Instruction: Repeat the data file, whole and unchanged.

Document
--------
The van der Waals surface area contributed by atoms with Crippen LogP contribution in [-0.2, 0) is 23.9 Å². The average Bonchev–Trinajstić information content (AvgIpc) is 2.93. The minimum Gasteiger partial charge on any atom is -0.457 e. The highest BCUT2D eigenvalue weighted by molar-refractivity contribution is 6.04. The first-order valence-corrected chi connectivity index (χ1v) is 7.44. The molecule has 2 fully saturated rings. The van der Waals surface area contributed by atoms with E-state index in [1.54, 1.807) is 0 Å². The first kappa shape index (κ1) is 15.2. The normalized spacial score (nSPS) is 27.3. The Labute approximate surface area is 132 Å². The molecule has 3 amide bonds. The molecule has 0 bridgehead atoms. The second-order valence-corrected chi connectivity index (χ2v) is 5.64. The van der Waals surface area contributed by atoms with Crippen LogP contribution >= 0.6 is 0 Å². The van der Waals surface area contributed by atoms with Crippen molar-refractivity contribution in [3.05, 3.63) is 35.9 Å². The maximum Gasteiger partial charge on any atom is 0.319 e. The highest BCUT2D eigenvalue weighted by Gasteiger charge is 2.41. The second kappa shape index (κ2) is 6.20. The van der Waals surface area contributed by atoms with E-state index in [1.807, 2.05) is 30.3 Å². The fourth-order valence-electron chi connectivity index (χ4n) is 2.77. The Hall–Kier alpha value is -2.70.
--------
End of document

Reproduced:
The van der Waals surface area contributed by atoms with Crippen LogP contribution in [-0.2, 0) is 23.9 Å². The average Bonchev–Trinajstić information content (AvgIpc) is 2.93. The minimum Gasteiger partial charge on any atom is -0.457 e. The highest BCUT2D eigenvalue weighted by molar-refractivity contribution is 6.04. The first-order valence-corrected chi connectivity index (χ1v) is 7.44. The molecule has 2 fully saturated rings. The van der Waals surface area contributed by atoms with E-state index in [1.54, 1.807) is 0 Å². The first kappa shape index (κ1) is 15.2. The normalized spacial score (nSPS) is 27.3. The Labute approximate surface area is 132 Å². The molecule has 3 amide bonds. The molecule has 0 bridgehead atoms. The second-order valence-corrected chi connectivity index (χ2v) is 5.64. The van der Waals surface area contributed by atoms with Crippen LogP contribution >= 0.6 is 0 Å². The van der Waals surface area contributed by atoms with Crippen molar-refractivity contribution in [3.05, 3.63) is 35.9 Å². The maximum Gasteiger partial charge on any atom is 0.319 e. The highest BCUT2D eigenvalue weighted by Gasteiger charge is 2.41. The second kappa shape index (κ2) is 6.20. The van der Waals surface area contributed by atoms with E-state index in [1.807, 2.05) is 30.3 Å². The fourth-order valence-electron chi connectivity index (χ4n) is 2.77. The Hall–Kier alpha value is -2.70.